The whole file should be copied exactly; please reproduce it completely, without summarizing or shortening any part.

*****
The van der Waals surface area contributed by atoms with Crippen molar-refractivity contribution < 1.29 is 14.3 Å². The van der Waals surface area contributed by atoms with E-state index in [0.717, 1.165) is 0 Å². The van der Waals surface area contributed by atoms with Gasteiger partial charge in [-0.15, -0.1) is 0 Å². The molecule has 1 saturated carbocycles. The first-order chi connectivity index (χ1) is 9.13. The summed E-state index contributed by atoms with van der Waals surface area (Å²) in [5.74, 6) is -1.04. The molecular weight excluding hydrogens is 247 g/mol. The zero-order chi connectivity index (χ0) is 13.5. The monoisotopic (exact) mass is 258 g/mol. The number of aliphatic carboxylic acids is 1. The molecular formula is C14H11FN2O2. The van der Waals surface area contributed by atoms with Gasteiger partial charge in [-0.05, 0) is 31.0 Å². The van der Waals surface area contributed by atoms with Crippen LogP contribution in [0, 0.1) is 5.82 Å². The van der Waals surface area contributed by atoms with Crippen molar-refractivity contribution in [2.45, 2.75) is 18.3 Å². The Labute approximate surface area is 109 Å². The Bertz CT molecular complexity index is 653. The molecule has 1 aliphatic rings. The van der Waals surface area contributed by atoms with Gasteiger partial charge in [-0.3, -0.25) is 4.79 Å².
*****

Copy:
The van der Waals surface area contributed by atoms with Crippen molar-refractivity contribution < 1.29 is 14.3 Å². The van der Waals surface area contributed by atoms with E-state index in [0.717, 1.165) is 0 Å². The van der Waals surface area contributed by atoms with Gasteiger partial charge in [-0.15, -0.1) is 0 Å². The molecule has 1 saturated carbocycles. The first-order chi connectivity index (χ1) is 9.13. The summed E-state index contributed by atoms with van der Waals surface area (Å²) in [5.74, 6) is -1.04. The molecular weight excluding hydrogens is 247 g/mol. The zero-order chi connectivity index (χ0) is 13.5. The monoisotopic (exact) mass is 258 g/mol. The number of aliphatic carboxylic acids is 1. The molecular formula is C14H11FN2O2. The van der Waals surface area contributed by atoms with Gasteiger partial charge in [-0.05, 0) is 31.0 Å². The van der Waals surface area contributed by atoms with Crippen LogP contribution in [0, 0.1) is 5.82 Å². The van der Waals surface area contributed by atoms with Crippen molar-refractivity contribution in [2.45, 2.75) is 18.3 Å². The Labute approximate surface area is 109 Å². The Bertz CT molecular complexity index is 653. The molecule has 1 aliphatic rings. The van der Waals surface area contributed by atoms with Gasteiger partial charge in [-0.3, -0.25) is 4.79 Å².